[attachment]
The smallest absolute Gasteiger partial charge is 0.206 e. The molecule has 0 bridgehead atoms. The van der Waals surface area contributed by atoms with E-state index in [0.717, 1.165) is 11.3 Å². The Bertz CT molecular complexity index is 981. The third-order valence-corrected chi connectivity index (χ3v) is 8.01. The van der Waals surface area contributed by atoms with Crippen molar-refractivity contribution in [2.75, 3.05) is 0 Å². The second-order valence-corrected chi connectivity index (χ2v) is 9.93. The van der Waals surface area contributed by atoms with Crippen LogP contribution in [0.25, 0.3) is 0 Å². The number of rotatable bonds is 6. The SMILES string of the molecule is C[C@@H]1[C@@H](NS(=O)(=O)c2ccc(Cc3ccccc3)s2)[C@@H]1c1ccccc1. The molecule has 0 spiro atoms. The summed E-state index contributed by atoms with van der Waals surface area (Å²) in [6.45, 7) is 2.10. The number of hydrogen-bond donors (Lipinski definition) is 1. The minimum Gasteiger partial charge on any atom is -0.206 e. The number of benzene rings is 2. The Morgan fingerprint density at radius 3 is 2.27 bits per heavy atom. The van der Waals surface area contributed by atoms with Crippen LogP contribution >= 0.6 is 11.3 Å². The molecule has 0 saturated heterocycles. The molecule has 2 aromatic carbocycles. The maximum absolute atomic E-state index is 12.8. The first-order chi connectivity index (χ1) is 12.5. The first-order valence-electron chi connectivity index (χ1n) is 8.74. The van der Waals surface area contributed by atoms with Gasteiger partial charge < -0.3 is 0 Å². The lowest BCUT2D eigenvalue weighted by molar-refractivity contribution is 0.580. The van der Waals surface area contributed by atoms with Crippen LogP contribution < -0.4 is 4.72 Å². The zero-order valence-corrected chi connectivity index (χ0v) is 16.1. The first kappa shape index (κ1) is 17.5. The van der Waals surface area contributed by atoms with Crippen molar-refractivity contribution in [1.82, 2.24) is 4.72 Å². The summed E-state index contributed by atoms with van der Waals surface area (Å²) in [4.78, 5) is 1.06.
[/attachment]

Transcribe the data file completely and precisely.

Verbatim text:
The smallest absolute Gasteiger partial charge is 0.206 e. The molecule has 0 bridgehead atoms. The van der Waals surface area contributed by atoms with E-state index in [0.717, 1.165) is 11.3 Å². The Bertz CT molecular complexity index is 981. The third-order valence-corrected chi connectivity index (χ3v) is 8.01. The van der Waals surface area contributed by atoms with Crippen molar-refractivity contribution in [2.75, 3.05) is 0 Å². The second-order valence-corrected chi connectivity index (χ2v) is 9.93. The van der Waals surface area contributed by atoms with Crippen LogP contribution in [0.25, 0.3) is 0 Å². The number of rotatable bonds is 6. The SMILES string of the molecule is C[C@@H]1[C@@H](NS(=O)(=O)c2ccc(Cc3ccccc3)s2)[C@@H]1c1ccccc1. The molecule has 0 spiro atoms. The summed E-state index contributed by atoms with van der Waals surface area (Å²) in [6.45, 7) is 2.10. The number of hydrogen-bond donors (Lipinski definition) is 1. The minimum Gasteiger partial charge on any atom is -0.206 e. The number of benzene rings is 2. The Morgan fingerprint density at radius 3 is 2.27 bits per heavy atom. The van der Waals surface area contributed by atoms with Crippen LogP contribution >= 0.6 is 11.3 Å². The molecule has 0 saturated heterocycles. The molecule has 2 aromatic carbocycles. The maximum absolute atomic E-state index is 12.8. The first-order chi connectivity index (χ1) is 12.5. The first-order valence-electron chi connectivity index (χ1n) is 8.74. The van der Waals surface area contributed by atoms with Gasteiger partial charge < -0.3 is 0 Å². The lowest BCUT2D eigenvalue weighted by molar-refractivity contribution is 0.580. The van der Waals surface area contributed by atoms with Crippen LogP contribution < -0.4 is 4.72 Å². The zero-order valence-corrected chi connectivity index (χ0v) is 16.1. The first kappa shape index (κ1) is 17.5. The van der Waals surface area contributed by atoms with Crippen molar-refractivity contribution in [1.82, 2.24) is 4.72 Å². The summed E-state index contributed by atoms with van der Waals surface area (Å²) in [4.78, 5) is 1.06.